Student sexual misconduct reports decrease in FY ’16


Reports and investigations of student sexual misconduct decreased in fiscal year 2016, according to the University of Michigan’s Student Sexual Misconduct Annual Report.  

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The report, issued by the university’s Office for Institutional Equity, provides case-by-case outcomes of all student sexual misconduct investigations carried out by OIE under the direction of the university’s Title IX coordinator.

The overall number of sexual misconduct reports decreased from 172 the previous year to 157 in 2015-16. There were 18 investigations compared to 29 investigations the previous year.

Of the 157 reports of sexual misconduct, just more than half (80) were concerns about sexual assault, followed by 49 that involved concerns about sexual harassment, 14 that involved stalking, one involving retaliation, and 19 that were categorized as “other.”

“U-M encourages individuals to report misconduct to the university and, where appropriate, to law enforcement. We are deeply invested in addressing these issues and providing a fair and effective process,” says Anthony Walesby, the university’s Title IX coordinator, associate vice provost for academic and faculty affairs, and senior director of OIE.  

“We also respect the decisions of individuals considering whether and how to report concerns. Our goal is for more students to feel increasingly comfortable coming forward and sharing what happened to them.”

Of the 157 reports, 53 were determined not to fall within the scope of the university’s policy. Examples of reports that fall outside the policy include:

• Reports of behavior that, even if proven, would not constitute sexual misconduct.

• Reports of behavior committed by an individual unaffiliated with the university.

• The person reported to have experienced the behavior informs OIE that they have not experienced any unwelcome sexual conduct.

Another 88 reports went to the review panel, which occurs when the complainant declines to participate in an investigation. Of those reports, 77 were closed, nine resulted in other action being taken to address underlying concerns, and two matters proceeded to investigation.

One report involving allegations of sexual harassment proceeded to a voluntary informal resolution to resolve the complaint in lieu of an investigation.

Investigations concluded five policy violations occurred (three sexual assaults and two sexual harassments), representing four cases.

The report provides detail on the various actions the university may take in response to sexual misconduct complaints, which may include:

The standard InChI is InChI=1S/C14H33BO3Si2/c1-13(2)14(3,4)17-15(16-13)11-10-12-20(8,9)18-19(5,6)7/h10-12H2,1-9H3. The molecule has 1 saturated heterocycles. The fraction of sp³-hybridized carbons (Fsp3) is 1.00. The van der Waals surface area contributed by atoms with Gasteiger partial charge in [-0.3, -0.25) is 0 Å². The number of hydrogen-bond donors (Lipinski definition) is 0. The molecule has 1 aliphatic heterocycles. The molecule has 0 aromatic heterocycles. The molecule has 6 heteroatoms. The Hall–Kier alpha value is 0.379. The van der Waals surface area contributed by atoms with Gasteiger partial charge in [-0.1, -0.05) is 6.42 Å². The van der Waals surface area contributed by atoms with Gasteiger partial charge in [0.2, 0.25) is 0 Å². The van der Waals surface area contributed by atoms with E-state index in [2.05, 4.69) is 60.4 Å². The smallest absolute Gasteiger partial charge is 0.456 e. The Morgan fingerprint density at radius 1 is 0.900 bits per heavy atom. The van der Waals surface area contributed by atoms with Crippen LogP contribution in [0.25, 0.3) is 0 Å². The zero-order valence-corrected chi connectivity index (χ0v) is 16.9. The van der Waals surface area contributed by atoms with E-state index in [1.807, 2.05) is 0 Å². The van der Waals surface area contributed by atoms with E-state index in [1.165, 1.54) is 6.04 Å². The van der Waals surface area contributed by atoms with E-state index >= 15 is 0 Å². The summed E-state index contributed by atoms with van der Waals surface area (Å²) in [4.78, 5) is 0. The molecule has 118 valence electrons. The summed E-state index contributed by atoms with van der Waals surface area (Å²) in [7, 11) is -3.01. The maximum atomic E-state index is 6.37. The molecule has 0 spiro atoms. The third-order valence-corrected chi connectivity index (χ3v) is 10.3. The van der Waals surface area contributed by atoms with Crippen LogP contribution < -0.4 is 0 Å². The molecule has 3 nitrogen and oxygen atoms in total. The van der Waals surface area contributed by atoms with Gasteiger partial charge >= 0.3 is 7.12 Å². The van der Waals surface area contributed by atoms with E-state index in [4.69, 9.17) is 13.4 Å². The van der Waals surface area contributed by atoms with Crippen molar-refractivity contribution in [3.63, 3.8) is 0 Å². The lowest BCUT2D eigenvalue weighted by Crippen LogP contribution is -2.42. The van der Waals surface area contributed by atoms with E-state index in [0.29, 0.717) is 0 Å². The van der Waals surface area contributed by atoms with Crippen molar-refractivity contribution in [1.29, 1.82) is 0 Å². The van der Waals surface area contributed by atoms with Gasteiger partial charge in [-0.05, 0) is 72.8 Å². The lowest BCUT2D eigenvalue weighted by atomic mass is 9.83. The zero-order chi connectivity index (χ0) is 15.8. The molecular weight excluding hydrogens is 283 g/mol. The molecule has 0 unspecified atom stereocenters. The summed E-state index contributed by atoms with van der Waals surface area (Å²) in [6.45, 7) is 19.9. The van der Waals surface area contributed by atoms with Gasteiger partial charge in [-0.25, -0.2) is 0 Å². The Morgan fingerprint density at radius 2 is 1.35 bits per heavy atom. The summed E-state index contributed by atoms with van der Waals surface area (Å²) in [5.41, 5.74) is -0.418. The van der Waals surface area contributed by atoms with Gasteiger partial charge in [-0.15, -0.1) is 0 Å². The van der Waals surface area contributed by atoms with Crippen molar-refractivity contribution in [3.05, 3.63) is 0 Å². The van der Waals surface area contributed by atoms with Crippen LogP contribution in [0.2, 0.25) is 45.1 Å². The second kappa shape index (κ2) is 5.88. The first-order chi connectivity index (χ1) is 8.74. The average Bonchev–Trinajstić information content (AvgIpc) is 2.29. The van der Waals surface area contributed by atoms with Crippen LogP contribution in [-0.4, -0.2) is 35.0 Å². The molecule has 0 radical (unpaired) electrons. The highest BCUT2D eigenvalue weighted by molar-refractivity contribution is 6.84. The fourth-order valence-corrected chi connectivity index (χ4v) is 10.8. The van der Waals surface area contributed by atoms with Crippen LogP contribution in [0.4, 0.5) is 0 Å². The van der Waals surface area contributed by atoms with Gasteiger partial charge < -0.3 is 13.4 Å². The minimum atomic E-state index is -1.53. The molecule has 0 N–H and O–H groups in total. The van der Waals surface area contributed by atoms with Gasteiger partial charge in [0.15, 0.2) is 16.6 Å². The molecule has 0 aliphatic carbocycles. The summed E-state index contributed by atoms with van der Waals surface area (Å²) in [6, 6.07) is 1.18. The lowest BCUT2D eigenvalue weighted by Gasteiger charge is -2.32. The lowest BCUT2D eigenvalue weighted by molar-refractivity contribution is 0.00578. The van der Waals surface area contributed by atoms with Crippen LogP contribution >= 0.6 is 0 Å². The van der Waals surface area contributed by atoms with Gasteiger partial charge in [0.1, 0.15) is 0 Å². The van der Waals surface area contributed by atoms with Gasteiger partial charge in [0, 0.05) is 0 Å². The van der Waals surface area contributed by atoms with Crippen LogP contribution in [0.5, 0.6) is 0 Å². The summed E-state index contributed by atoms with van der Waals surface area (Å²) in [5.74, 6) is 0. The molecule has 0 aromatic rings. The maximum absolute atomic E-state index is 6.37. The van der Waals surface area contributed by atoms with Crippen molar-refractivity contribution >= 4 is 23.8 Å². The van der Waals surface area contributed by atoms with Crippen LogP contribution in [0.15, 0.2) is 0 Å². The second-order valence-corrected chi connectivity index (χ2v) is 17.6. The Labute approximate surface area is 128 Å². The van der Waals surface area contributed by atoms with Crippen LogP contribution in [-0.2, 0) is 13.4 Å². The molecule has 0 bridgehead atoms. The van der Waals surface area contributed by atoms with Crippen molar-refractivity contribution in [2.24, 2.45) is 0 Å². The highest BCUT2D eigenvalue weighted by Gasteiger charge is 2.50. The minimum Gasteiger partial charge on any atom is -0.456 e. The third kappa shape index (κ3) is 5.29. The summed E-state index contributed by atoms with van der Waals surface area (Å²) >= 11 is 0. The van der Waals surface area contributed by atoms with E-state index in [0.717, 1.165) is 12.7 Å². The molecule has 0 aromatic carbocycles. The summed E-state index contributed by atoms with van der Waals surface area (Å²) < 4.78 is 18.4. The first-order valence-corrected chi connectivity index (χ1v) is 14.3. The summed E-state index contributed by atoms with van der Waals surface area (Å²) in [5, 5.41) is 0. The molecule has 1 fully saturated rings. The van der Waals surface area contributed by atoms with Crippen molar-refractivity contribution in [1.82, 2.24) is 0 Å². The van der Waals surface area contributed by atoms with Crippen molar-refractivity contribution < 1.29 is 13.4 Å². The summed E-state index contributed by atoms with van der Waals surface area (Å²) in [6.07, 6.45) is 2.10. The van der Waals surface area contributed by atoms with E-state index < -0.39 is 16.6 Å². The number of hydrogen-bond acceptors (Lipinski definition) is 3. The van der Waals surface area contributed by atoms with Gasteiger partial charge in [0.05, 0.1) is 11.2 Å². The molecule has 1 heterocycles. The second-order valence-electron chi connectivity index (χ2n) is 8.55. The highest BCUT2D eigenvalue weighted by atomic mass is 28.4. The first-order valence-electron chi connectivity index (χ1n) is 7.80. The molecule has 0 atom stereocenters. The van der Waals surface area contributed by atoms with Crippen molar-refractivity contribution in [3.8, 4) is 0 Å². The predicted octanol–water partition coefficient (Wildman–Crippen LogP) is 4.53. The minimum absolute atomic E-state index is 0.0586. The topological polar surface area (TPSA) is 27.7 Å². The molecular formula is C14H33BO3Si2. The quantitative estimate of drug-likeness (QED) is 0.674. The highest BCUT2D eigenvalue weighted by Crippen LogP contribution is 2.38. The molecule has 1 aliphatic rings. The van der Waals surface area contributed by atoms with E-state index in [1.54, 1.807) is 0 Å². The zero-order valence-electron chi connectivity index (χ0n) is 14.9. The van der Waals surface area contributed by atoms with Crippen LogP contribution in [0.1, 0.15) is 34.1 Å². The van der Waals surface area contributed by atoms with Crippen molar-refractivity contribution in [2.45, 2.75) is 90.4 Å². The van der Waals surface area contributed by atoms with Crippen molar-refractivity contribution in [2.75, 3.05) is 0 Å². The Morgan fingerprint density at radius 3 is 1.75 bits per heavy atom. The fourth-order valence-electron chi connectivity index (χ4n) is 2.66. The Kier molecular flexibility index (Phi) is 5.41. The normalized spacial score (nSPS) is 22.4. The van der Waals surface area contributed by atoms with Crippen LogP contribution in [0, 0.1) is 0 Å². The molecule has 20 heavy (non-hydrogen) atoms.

• Providing confidential support and other resources to all parties involved.

• Taking interim measures to provide for the safety and well-being of the parties involved, including separation in academic and living situations.

• Review by a panel of faculty and staff that offers varying perspectives and advice to the Title IX coordinator. 

• Conducting an investigation, producing a report of its findings and issuing sanctions.

• Offering the opportunity to appeal the investigation findings or sanctions.

The university encourages all members of the campus community to report concerns of sexual misconduct. OIE follows up on each report received to determine appropriate next steps. 

Sexual misconduct concerns can be reported directly to the Title IX coordinator via email, phone, in person or online.

This is the last year the university will report misconduct as defined under the previous student policy, which was effective from Aug. 29, 2013 to June 30, 2016.

In July, the university launched its revised policy that addresses student sexual and gender-based misconduct. Next year’s report will share findings of matters involving sexual assault, sexual or gender-based harassment, stalking, intimate personal violence — defined as prohibited misconduct under the new policy.

Faculty, staff and students also can report information to the U-M Police Department or choose to share information confidentially with the Sexual Assault Prevention and Awareness Center.



  1. Jeff Grim
    on October 25, 2016 at 6:07 pm

    This public affairs article reads as if this is something that UM is proud of except these data are incredibly misleading. The change in number of sexual misconduct cases brought to administrative attention and those that were found ‘guilty’ could either be: the university is a more inclusive place OR survivors are not reporting as much and respondents are not being found guilty. There is absolutely no way to know for sure. While there isn’t a direct ‘congratulatory’ quote, by posting it on the homepage it seems as if there is reason to celebrate. At the least, there should mention in the article the complex nature of ‘reporting’ and ‘statistics’ regarding a highly sensitive and often under-reported phenomenon.

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